PHY100H5F – What’s Physics Got to Do with It?

Stephen Hawking once said: "We are just an advanced breed of monkeys on a minor planet of a very average star. But we can understand the Universe. That makes us something very special." The magic of Physics, with its ambitious goals of pushing the boundaries of knowledge, from finding the “God particle” to predicting the fate of the Universe, will be the focus of this course. The course is intended for those who are not trained in Physics and Mathematics but who nevertheless want to gain insight into this interesting and important field in a non-intimidating way. We will discover important concepts and theories though applications to everyday phenomena, including new energy sources, laser surgery, flat-screen TVs, wireless communications, GPS, etc. More advanced, but nevertheless fascinating and popular topics, will also be covered: time travel, relativity, ultracold atoms, quantum entanglement, black holes and the Higgs boson. No previous background in Physics is expected; high school algebra is recommended. [24L]

Exclusion: Any PHY or JCP course, taken previously or concurrently
Textbook: Physics: Concepts and Connections 5th ed., Art Hobson (2010)
Course syllabus


PHY332H5F – Molecular Biophysics

This course offers a physicist's perspective on the building blocks of the living world, such as nucleic acids, proteins and lipids. The course will cover topics such as symmetry, structural complexity of the biological macromolecules, molecular interactions in the cellular environment and the impact for the biological function. Basic concepts from mechanics and thermodynamics will be applied specifically to proteins and DNA in order to understand structural transitions, stabilizing interactions, reaction dynamics and equilibrium. A rigorous treatment of a wide range of biophysical techniques commonly used in life sciences, such as optical spectroscopy, radiation scattering and single-molecule methods, will be accompanied by recent examples from the molecular biophysics research.

Prerequisite: PHY242H5, JCP221H5/CHM221H5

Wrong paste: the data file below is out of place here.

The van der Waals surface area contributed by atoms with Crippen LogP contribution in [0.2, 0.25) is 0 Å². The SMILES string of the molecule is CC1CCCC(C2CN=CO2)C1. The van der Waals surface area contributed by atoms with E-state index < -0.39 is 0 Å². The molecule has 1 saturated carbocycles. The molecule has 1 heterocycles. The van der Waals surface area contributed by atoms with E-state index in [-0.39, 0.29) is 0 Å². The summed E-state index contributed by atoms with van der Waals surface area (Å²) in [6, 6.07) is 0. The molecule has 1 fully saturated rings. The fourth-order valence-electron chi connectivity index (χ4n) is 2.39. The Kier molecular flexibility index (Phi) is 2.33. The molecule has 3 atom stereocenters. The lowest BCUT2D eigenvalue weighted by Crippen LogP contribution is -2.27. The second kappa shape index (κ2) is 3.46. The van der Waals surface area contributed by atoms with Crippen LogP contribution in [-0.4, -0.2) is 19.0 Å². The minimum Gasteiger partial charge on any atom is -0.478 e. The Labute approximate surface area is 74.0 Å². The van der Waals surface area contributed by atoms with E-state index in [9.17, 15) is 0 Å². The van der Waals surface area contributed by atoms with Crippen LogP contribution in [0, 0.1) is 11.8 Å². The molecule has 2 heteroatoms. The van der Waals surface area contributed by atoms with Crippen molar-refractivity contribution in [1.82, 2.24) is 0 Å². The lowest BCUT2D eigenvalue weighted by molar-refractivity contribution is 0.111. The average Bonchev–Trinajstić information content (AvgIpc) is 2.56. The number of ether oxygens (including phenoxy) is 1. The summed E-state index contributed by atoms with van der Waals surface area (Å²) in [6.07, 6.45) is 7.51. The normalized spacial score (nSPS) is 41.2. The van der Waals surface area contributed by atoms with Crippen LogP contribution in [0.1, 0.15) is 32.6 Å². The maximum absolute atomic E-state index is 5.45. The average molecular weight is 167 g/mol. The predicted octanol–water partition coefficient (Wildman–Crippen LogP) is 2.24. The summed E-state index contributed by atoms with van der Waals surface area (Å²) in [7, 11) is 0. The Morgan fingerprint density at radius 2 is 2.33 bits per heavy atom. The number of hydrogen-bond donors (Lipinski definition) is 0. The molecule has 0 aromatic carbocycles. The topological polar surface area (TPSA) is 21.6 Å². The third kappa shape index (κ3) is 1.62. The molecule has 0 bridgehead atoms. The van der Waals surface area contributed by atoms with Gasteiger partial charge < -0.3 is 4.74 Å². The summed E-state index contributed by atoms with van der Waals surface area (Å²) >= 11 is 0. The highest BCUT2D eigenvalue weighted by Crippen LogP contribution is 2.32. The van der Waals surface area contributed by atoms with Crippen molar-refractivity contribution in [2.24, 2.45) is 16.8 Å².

Offered in alternate years, alternating with PHY333H5; offered in 2013-14.
Textbook: Principles of Physical Biochemistry, van Holde, Johnson & Ho, 2006
Course syllabus


PHY2702H1S - Molecular Biophysics

In this course we will investigate the physical properties of biomolecules with emphasis on principles of equilibrium and non-equilibrium thermodynamics and statistical mechanic that can be used to describe quantitatively biological structure and function. Through rigorously introduced new concepts and theories, and an extensive use of examples from literature, students will gain an understanding of the general importance and broad applicability of Physics Laws to life sciences. Specific topics will vary and may include: global states and transitions, random walks and microscopic diffusion theory, fundamental rate processes (exponential relaxation, activation energy, Kramers’ theory for barrier crossing, single-molecule kinetics), association-dissociation kinetics (the diffusion limit, ligand-binding to proteins, DNA and membrane receptors), multistate kinetics (separation of timescales, state counting, pathway counting, stretched kinetics), fluctuations in biology (Poisson distribution, noise and fluctuations in two-state systems, correlation functions and power spectra, fluorescence correlation spectroscopy).

Textbook: Molecular and Cellular Biophysics by Meyer Jackson
Course syllabus